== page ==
To me, the debate Tuesday night was a very solid “win” for President Obama, more so than most of the instant analysis or early polling suggested.
Gov. Mitt Romney continued to refuse to explain his policy proposals – especially his magical tax plan. But this time, Obama rather sternly pointed out this problem. As in this from Obama:
Now, Governor Romney was a very successful investor. If somebody came to you, governor, with a plan that said, here, I want to spend $7 or $8 trillion, and then we’re going to pay for it, but we can’t tell you until maybe after the election how we’re going to do it, you wouldn’t take such a sketchy deal, and neither should you, the American people, because the math doesn’t add up.
By the debased standards of probative value we bring to such things, it was a lively, substantive and informative debate, but only by those debased standards. It’s hard to believe that anyone who has been paying attention to the campaign or to the news would have actually learned many new facts. There were countless examples of the two men exchanging self-serving half-truths that, when assembled, never added up to anywhere near a whole truth but will provide plenty of work for the fact-checkers.
The emotional peak of the evening (and also one of the best examples of what I mean about probative value) may have occurred at the end, over the tragedy at the U.S. consulate in Benghazi, Libya, in which the U.S ambassador and three other U.S. officials were killed.
The regular guy from the audience (one Kerry Ladka) asked Obama rather bluntly and succinctly: “Who was it that denied enhanced security and why?”
“Well, let me first of all talk about our diplomats, because they serve all around the world and do an incredible job in a very dangerous situation,” Obama began his reply.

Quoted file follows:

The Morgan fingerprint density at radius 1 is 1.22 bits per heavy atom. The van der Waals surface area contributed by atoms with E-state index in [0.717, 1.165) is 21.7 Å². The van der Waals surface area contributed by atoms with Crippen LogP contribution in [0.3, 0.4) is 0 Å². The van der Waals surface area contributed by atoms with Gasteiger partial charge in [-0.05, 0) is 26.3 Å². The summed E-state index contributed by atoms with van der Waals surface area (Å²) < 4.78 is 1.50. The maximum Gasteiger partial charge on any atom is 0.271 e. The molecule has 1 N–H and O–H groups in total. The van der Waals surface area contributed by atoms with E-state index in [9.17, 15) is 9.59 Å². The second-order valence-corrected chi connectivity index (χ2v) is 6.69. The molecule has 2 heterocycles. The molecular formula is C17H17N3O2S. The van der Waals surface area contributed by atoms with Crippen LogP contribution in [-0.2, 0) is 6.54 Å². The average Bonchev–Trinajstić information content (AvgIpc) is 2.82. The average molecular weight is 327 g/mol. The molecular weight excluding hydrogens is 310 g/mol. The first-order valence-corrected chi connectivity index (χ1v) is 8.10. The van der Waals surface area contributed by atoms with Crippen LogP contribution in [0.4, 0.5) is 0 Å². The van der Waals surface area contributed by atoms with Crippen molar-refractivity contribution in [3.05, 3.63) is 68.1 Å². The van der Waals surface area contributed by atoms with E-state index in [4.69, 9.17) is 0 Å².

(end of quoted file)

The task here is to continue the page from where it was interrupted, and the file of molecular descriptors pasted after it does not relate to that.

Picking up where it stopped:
According to the transcript I’m using, Obama spoke for eight paragraphs (and clearly would have gone longer if moderator Candy Crowley hadn’t stopped him) but the president never commented on either who denied enhanced security, nor why, although he did say that he would “investigate fully, regardless of where the facts lead us.”
He segued into a general review of his foreign policy accomplishments – promises made, promises kept. And frankly, the list was impressive, including, as it did, the winding down of two wars and the killing of Osama bin Laden.
But Romney smelled some home cooking, and when his turn came (he kept it to just seven paragraphs), he turned back to Libya and asserted that it had taken two weeks for Obama to acknowledge that the attack had been conducted by terrorists.
To me, this “fact” would be not much more than a gotcha. I’m more impressed with winding down those wars, (although that part of Obama’s answer was not responsive to the question) and view Romney’s effort to capitalize on the Benghazi incident as crassly political. But, it turns out, Romney’s “fact” was also flawed because, unbeknownst to Romney (and I’ll admit I was also unaware of this) Obama referred (somewhat indirectly) to “an act of terror” on the very first day after the attack. So Romney is going to get dinged by the fact-checkers.
But really, if we are going to decide whether to reelect Obama, and if his handling of foreign policy is one of the factors on which we are going to decide, isn’t the winding down of the two wars actually a lot more relevant? Romney has occasionally expressed some quibbles about those policies, but the chink-du-jour in Obama’s foreign policy armor is all about Benghazi. This is what I mean about probative value.
Anyway, there were plenty of moments like these. Romney did a pretty good job of indicting the state of the economy, but a much worse job of convincing anyone other than the already-convinced that he has a plan that will get better results.
The instant polling gave Obama the edge. A CNN poll of registered voters who viewed the debate found that 46 percent said Obama won; 39 percent said Romney did. A poll using an online panel of uncommitted voters and conducted by CBS News found 37 percent said Obama won, 30 percent said Romney did and 33 percent said the debate was a tie.
The instant analysis, other than on Fox (where both Sean Hannity and Karl Rove opined that Romney had torn Obama apart), was that Obama had either won big or won small or at least halted the Romney surge in the polls that started with the first debate (although we’ll really need some more polls to confirm that).